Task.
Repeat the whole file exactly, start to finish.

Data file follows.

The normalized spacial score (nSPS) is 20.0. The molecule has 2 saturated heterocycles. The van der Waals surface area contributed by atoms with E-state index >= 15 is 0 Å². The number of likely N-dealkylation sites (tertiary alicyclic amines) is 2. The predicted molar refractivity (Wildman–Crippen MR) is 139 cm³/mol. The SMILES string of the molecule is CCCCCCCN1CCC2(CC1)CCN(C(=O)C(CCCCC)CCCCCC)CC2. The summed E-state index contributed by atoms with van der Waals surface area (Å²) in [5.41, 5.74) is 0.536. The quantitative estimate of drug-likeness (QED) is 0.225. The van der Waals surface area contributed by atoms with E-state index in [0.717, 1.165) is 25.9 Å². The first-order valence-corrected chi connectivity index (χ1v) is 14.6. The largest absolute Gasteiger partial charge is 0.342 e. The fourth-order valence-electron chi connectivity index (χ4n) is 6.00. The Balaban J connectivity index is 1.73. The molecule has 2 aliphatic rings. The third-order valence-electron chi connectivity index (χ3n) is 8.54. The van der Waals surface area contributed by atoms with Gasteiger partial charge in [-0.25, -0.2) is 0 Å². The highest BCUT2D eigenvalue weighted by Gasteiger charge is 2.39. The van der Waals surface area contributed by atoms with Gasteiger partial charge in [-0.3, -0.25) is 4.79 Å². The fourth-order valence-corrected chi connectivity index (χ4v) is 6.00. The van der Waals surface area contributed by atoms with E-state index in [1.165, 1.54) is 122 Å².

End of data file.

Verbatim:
The normalized spacial score (nSPS) is 20.0. The molecule has 2 saturated heterocycles. The van der Waals surface area contributed by atoms with E-state index >= 15 is 0 Å². The number of likely N-dealkylation sites (tertiary alicyclic amines) is 2. The predicted molar refractivity (Wildman–Crippen MR) is 139 cm³/mol. The SMILES string of the molecule is CCCCCCCN1CCC2(CC1)CCN(C(=O)C(CCCCC)CCCCCC)CC2. The summed E-state index contributed by atoms with van der Waals surface area (Å²) in [5.41, 5.74) is 0.536. The quantitative estimate of drug-likeness (QED) is 0.225. The van der Waals surface area contributed by atoms with E-state index in [0.717, 1.165) is 25.9 Å². The first-order valence-corrected chi connectivity index (χ1v) is 14.6. The largest absolute Gasteiger partial charge is 0.342 e. The fourth-order valence-electron chi connectivity index (χ4n) is 6.00. The Balaban J connectivity index is 1.73. The molecule has 2 aliphatic rings. The third-order valence-electron chi connectivity index (χ3n) is 8.54. The van der Waals surface area contributed by atoms with Gasteiger partial charge in [-0.25, -0.2) is 0 Å². The highest BCUT2D eigenvalue weighted by Gasteiger charge is 2.39. The van der Waals surface area contributed by atoms with Gasteiger partial charge in [-0.3, -0.25) is 4.79 Å². The fourth-order valence-corrected chi connectivity index (χ4v) is 6.00. The van der Waals surface area contributed by atoms with E-state index in [1.165, 1.54) is 122 Å².